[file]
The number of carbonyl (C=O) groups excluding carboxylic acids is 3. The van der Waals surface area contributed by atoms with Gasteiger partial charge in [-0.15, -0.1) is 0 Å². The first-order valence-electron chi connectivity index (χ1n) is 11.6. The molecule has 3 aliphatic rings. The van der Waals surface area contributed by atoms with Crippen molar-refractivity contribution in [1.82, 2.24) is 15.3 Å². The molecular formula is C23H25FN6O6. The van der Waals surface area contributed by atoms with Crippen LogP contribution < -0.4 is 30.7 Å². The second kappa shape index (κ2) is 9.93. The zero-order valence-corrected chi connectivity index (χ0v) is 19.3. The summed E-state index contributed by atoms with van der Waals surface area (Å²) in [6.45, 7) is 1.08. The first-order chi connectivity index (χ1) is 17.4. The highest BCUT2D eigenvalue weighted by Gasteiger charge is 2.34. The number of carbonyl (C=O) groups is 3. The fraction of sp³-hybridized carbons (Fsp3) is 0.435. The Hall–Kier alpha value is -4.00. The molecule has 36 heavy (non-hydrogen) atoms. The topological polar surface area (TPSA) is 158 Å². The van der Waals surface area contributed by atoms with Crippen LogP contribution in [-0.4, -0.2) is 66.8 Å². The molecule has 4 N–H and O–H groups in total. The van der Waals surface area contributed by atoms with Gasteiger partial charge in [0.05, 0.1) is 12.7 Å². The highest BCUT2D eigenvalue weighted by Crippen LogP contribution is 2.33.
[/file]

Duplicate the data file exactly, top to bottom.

The number of carbonyl (C=O) groups excluding carboxylic acids is 3. The van der Waals surface area contributed by atoms with Gasteiger partial charge in [-0.15, -0.1) is 0 Å². The first-order valence-electron chi connectivity index (χ1n) is 11.6. The molecule has 3 aliphatic rings. The van der Waals surface area contributed by atoms with Crippen molar-refractivity contribution in [1.82, 2.24) is 15.3 Å². The molecular formula is C23H25FN6O6. The van der Waals surface area contributed by atoms with Crippen LogP contribution < -0.4 is 30.7 Å². The second kappa shape index (κ2) is 9.93. The zero-order valence-corrected chi connectivity index (χ0v) is 19.3. The summed E-state index contributed by atoms with van der Waals surface area (Å²) in [6.45, 7) is 1.08. The first-order chi connectivity index (χ1) is 17.4. The highest BCUT2D eigenvalue weighted by Gasteiger charge is 2.34. The number of carbonyl (C=O) groups is 3. The fraction of sp³-hybridized carbons (Fsp3) is 0.435. The Hall–Kier alpha value is -4.00. The molecule has 36 heavy (non-hydrogen) atoms. The topological polar surface area (TPSA) is 158 Å². The van der Waals surface area contributed by atoms with Crippen LogP contribution in [-0.4, -0.2) is 66.8 Å². The molecule has 4 N–H and O–H groups in total. The van der Waals surface area contributed by atoms with Gasteiger partial charge in [0.05, 0.1) is 12.7 Å². The highest BCUT2D eigenvalue weighted by Crippen LogP contribution is 2.33.